Also we're expanding with chapters globally so if you'd like to get involved please get in touch.
## Why don't we use Ethereum
I've been involved in the Ethereum world since [December 2013](https://web.archive.org/web/20140208053651/https://bitcointalk.org/index.php?topic=428589.0)
and have been [publically credited](https://youtu.be/o6D8Up411dI?t=29m16s) a [few times](http://imgur.com/piL9eYc)
with contributing to scaling discussions around that sort of technology.
My view boils down to this: Ethereum can do _anything_, but it can never do _everything_.
This stress test will produce about 150 GB of data. This isn't something the main Ethereum chain can handle, and even
many years into the future it would be selfish to dump this volume of data into a shared resource.
Additionally, relying on others to eventually come up with a scaling solution isn't a great strategy IMO.
Since we needed a 2nd layer solution anyway it only makes sense to build on the most secure blockchain around: Bitcoin.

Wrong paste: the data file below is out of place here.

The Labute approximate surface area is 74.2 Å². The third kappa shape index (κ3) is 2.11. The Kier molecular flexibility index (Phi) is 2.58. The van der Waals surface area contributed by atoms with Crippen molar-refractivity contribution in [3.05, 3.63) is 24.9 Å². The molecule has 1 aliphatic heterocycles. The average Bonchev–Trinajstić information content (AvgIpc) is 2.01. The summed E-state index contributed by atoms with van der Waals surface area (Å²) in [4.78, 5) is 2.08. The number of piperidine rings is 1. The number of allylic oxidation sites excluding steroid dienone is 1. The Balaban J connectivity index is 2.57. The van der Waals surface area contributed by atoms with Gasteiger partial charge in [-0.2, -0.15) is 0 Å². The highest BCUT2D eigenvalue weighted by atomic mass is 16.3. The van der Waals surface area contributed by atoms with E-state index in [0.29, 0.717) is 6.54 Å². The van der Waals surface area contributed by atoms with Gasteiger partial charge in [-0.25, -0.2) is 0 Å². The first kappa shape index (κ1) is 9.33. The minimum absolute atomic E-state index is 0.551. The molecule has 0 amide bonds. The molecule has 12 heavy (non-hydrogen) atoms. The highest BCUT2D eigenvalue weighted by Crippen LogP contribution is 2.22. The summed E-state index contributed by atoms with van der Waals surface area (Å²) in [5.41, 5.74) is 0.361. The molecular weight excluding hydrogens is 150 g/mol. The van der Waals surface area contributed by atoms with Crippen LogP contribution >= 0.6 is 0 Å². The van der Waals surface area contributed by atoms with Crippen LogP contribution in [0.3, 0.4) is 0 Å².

Additionally: _secure_ private blockchains are a pipe dream. Private blockchains themselves are both easy and pointless (when it comes to public security).
## Footnotes:
1. Secure here means a lot of things: no central point of failure, able to be run without the _active_ participation of
a central authority, secret ballot, fully cryptographically verifiable by all parties, using battle tested crypto only, etc.
......@@ -35,7 +35,9 @@ Block: a Bitcoin block
Quanta was the name of a type of blockchain I designed in 2014, see https://github.com/XertroV/quanta-test
The initial selling point was instant transactions on a PoW blockchain (yes really)
We've adapted the idea to work on top of the Bitcoin blockchain (so a blockchain on a blockchain, if you will).